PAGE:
As is tradition during the appointment of a new mayor, the outgoing mayor delivers his State of the City address.
But, unlike previous years, the message was a serious one.
“There was much conversation with our Charter Review Committee, with a concern that (the address) concentrated too much on fluff and not enough on substance,” said former Mayor Kelly Kirschner.
This year’s State of the City May 13 highlighted achievements from the previous 12 months and challenges to come in the next year.
Kirschner emphasized what the city administration believes is one of the biggest obstacles ahead — rising pension costs.
The city trotted out figures that project the next fiscal year will be the first in Sarasota’s history that pension obligations will cost more than tax revenue will generate.
“The current system is clearly unsustainable,” Kirschner said.
Unions have previously dismissed those claims as propaganda.
Kirschner also discussed the city’s ever-tightening budget.
“We can’t burden already-strapped homeowners with new taxes,” he said. “The new commission will be burdened with this.”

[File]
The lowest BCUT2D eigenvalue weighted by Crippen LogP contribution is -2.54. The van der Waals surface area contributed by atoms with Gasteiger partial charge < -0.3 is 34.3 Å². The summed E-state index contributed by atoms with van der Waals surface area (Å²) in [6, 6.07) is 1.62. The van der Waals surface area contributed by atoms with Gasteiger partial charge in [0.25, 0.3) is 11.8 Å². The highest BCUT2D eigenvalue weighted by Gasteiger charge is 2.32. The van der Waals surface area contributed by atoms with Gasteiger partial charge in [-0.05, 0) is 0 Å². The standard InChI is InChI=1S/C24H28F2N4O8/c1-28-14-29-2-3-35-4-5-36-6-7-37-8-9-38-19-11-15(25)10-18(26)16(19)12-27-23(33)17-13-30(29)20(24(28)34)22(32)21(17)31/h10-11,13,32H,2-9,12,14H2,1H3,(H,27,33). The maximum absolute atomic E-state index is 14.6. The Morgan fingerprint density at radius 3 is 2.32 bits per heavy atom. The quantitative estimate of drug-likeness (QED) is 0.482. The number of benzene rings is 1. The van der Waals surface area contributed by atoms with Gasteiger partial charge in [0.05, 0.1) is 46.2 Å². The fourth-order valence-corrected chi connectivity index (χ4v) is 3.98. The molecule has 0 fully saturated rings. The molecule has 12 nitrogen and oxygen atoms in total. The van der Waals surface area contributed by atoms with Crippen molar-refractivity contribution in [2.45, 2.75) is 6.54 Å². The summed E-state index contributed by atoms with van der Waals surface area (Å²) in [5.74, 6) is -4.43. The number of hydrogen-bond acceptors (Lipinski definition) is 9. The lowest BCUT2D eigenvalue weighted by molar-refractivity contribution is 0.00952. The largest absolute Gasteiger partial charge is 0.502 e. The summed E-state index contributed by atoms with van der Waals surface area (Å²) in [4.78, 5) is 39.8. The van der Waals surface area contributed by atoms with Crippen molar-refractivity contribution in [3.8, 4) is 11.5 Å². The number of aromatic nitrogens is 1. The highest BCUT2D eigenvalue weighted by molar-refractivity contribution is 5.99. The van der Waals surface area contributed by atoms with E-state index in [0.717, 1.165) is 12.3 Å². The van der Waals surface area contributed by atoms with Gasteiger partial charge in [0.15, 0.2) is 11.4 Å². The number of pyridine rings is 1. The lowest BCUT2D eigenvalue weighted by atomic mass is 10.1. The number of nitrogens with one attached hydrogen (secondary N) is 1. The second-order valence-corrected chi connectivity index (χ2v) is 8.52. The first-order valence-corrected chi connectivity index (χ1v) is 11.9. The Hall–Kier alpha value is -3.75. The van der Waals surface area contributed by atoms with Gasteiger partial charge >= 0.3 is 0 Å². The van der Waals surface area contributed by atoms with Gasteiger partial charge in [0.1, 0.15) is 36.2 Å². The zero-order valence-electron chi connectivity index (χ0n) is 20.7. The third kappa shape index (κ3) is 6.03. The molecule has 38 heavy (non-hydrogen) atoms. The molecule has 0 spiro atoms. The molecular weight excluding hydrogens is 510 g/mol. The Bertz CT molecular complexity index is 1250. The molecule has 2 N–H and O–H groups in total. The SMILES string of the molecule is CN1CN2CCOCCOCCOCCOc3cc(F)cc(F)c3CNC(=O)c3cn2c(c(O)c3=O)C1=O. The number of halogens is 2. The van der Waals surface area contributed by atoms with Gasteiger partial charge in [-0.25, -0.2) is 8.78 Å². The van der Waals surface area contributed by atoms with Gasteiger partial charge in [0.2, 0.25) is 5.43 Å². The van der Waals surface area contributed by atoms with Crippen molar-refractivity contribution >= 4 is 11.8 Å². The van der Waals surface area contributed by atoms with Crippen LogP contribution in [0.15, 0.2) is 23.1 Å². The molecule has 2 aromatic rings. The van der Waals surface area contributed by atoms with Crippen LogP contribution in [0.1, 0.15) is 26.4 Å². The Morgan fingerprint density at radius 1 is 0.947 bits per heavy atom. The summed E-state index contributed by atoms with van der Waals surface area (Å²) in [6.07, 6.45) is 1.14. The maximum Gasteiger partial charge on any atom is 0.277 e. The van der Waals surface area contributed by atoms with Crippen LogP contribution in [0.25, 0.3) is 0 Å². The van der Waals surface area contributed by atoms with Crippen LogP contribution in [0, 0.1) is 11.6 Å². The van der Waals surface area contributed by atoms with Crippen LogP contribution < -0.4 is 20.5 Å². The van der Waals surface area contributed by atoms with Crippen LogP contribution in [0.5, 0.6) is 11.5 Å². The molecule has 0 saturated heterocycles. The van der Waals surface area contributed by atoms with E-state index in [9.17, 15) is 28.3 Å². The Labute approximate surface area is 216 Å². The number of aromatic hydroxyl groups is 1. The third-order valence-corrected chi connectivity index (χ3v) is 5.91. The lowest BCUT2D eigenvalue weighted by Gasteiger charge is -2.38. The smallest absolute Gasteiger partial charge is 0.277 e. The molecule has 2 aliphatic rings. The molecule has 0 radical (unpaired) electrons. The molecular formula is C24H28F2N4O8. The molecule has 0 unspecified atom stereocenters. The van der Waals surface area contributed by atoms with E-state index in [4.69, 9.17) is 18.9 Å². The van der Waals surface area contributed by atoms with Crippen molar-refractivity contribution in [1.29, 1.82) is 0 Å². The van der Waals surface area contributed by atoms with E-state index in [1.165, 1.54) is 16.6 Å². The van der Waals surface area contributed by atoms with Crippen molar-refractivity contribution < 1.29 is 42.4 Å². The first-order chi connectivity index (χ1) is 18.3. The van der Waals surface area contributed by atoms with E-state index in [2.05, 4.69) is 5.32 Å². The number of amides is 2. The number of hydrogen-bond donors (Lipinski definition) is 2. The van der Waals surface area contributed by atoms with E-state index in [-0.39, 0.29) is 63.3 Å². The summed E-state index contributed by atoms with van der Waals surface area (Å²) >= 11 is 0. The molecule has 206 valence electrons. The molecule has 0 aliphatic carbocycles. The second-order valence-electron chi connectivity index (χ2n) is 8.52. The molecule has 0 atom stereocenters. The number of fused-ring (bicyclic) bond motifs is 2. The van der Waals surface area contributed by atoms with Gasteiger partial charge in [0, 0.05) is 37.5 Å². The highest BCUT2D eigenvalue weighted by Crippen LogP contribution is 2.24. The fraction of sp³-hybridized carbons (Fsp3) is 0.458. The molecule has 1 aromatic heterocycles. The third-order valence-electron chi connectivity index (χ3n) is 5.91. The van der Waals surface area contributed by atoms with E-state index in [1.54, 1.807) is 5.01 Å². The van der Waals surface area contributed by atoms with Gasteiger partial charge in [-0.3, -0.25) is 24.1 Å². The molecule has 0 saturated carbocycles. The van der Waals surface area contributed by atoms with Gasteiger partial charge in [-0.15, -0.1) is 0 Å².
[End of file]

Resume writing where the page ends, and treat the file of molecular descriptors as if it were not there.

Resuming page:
The constant themes of the address were the challenges facing the new City Commission, which included pensions, the budget and redeveloping Newtown.
“Revitalization goes beyond new (building) facades,” said Kirschner, who said the new commission will have to “invest in human capital” to turn around the North Sarasota community.
Kirschner touted that for the first time, the commission added “quality of life” as one of its top priorities.
He cited as contributing to quality of life in Sarasota such things as the permanent police panels, homeless advocacy, the Palm Avenue parking garage, the Unconditional Surrender statue and new lights at Selby Five Points Park.
“(They) don’t always need a lot of money but attention to detail and excellent customer service,” said Kirschner.
City’s top priorities
1. Economic development
5. Quality of life
Contact Robin Roy at firstname.lastname@example.org.